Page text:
I realize spontaneous comments can end up sounding less than perfect, but I’ve been tracking candidates and commentators, and in my usual ruthless editor style, I feel another redundancy rant coming on.
Here’s a guideline I use when deciding if a word is redundant: If you swapped the suspected redundant word for its opposite, would the statement make sense?
It’s time to narrow down the field.
Could you narrow up the field?
No. So just narrow the field would suffice.
That will be the question from here on going forward.
Could that be the question from here on going backward?
Probably not. So either of these would work:
That will be the question from here on.
That will be the question going forward.
I had a gut feeling in my stomach that he wasn’t doing well.
Could you have a gut feeling anywhere but in your stomach?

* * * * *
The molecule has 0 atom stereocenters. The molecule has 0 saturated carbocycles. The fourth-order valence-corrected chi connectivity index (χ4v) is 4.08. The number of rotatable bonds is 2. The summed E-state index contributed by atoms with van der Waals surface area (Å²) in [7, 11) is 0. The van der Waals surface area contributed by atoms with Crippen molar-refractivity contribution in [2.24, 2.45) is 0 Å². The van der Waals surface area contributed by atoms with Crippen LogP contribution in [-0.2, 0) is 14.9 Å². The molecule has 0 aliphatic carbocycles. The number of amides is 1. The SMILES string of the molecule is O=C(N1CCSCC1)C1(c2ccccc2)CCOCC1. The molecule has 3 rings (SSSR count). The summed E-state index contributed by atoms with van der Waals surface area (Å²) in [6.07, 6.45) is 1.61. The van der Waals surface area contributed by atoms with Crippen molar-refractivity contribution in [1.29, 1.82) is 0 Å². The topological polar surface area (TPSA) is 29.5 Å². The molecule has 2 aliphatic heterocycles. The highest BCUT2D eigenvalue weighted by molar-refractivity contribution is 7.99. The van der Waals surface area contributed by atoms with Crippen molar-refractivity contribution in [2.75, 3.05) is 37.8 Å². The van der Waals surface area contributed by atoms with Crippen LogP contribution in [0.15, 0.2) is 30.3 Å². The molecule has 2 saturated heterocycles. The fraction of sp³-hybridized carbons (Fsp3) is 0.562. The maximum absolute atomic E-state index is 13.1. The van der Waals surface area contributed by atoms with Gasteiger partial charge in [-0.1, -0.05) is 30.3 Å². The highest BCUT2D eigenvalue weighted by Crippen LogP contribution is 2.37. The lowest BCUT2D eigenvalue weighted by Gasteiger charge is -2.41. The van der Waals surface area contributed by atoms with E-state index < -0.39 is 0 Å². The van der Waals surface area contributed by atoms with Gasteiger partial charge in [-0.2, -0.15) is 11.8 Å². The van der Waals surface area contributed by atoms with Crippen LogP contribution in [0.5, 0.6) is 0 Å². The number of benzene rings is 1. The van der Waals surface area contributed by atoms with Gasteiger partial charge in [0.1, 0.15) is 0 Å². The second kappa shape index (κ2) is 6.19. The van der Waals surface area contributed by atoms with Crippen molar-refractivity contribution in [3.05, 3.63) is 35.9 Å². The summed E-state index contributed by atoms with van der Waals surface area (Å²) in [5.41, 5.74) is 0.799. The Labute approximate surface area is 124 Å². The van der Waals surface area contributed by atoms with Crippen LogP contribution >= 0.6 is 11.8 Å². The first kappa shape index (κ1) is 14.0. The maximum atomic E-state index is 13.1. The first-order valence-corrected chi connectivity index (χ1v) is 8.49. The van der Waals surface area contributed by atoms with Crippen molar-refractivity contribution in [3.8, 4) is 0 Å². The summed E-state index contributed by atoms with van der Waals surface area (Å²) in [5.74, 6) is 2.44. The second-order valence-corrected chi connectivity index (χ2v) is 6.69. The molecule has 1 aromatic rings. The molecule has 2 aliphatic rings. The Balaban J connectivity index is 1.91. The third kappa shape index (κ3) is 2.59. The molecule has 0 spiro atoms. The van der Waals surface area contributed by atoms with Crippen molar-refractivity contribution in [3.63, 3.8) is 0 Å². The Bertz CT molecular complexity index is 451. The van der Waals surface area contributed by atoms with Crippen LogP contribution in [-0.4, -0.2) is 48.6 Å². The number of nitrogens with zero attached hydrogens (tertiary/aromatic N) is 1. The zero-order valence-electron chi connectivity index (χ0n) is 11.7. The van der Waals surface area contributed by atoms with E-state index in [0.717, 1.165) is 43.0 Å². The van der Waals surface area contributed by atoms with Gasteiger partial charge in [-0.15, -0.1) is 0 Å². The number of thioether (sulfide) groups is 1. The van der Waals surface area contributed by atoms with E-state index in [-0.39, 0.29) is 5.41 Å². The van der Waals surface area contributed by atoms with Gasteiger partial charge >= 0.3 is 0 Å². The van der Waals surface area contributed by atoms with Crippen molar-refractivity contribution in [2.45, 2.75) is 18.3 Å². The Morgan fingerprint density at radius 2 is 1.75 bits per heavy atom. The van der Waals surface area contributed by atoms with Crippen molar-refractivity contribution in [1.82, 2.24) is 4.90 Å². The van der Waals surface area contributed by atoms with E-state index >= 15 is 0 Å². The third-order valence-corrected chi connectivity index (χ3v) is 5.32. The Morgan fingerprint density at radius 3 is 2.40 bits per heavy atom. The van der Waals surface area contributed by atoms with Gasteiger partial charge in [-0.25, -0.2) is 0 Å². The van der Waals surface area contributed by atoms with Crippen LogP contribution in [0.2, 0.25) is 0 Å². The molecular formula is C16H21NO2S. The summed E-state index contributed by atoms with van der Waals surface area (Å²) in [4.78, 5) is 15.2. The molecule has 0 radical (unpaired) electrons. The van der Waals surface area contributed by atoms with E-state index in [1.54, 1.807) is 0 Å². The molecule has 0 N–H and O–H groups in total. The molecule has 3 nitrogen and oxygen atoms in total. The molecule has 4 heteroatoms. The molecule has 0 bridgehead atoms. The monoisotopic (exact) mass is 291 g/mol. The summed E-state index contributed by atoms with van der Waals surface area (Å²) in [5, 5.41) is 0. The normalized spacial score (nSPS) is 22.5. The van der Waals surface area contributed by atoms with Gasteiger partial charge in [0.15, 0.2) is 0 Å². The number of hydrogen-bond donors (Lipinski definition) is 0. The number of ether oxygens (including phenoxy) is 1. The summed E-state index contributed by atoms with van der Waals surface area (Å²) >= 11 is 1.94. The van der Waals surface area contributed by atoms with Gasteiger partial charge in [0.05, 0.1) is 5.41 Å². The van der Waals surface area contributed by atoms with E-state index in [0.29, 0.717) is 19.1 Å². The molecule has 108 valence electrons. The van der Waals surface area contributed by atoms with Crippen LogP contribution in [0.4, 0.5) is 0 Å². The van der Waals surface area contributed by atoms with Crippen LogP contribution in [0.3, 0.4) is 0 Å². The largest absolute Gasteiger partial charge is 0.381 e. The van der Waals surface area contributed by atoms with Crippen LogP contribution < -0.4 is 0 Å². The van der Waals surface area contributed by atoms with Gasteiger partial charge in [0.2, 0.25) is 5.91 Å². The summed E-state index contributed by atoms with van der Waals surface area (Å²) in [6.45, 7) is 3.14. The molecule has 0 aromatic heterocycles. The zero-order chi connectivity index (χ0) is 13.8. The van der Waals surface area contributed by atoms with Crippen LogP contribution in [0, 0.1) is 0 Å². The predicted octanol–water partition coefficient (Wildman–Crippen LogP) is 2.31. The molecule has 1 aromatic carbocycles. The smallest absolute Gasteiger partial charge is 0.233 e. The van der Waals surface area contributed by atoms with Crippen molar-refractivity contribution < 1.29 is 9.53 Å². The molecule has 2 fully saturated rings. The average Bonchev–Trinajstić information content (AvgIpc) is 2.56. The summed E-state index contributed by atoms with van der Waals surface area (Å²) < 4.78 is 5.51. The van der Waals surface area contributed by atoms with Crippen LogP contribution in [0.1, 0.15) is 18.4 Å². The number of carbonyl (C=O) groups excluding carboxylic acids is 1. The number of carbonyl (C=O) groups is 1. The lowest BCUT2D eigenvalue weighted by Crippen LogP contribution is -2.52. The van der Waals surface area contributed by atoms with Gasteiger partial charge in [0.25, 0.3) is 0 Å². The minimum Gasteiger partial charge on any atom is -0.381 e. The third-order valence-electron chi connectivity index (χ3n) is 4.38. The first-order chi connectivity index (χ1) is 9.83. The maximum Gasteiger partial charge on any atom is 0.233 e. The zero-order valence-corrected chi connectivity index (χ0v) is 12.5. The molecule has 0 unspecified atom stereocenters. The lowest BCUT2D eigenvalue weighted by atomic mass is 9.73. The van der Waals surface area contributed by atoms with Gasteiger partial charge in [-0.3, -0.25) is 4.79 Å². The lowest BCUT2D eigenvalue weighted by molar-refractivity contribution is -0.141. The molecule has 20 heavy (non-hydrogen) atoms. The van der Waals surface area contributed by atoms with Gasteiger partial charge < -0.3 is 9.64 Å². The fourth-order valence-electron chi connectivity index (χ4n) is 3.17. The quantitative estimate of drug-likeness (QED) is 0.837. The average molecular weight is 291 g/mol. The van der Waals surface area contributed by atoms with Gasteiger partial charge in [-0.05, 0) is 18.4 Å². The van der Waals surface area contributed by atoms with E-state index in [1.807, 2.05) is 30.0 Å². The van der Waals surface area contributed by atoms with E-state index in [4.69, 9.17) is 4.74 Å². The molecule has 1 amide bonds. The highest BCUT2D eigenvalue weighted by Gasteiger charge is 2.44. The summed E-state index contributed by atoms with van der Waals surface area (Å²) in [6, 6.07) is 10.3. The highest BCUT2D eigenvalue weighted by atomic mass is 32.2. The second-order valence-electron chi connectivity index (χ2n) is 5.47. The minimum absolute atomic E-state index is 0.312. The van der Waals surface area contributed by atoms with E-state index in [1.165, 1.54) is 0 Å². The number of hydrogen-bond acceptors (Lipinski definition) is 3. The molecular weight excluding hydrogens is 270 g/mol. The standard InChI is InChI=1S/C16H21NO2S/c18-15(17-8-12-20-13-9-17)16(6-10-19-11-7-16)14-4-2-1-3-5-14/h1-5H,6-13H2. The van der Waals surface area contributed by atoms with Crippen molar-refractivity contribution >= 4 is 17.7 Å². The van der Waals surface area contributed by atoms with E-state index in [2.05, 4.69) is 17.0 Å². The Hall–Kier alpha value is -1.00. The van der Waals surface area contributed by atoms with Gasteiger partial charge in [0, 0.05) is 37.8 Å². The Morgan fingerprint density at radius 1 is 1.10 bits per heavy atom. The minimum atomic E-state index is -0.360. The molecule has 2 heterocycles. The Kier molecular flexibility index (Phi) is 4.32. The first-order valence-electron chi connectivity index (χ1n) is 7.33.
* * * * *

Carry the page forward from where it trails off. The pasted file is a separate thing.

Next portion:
No. So either a gut feeling or a feeling in my stomach would cover it.
It had lingered on too long.
Could it have lingered off too long?
Nope. Neither off nor on add meaning.
It simply lingered too long.
He repeated the old adage once too often.
Could he have repeated the new adage once too often?
No. An adage is, by definition, an old and well-known saying that expresses a general truth.
He repeated the adage once too often.
She was welcomed by people from the town where she grew up as a child.
Could she have grown up somewhere as an adult … or as a bunny?
Of course not. We can assume that someone who is grown up got there by first being a child.
She was welcomed by people from the town where she grew up (or better yet, by people from her hometown).
He wants to be proud of the legacy he leaves behind.
A legacy is something handed down from an ancestor, a leader or a predecessor, whether it be money, property, sweet memories or a talent.
This covers it: He wants to be proud of his legacy.
For more redundancies, check out these past blogs.
And how about letting me know if you have a pet peeve redundancy.
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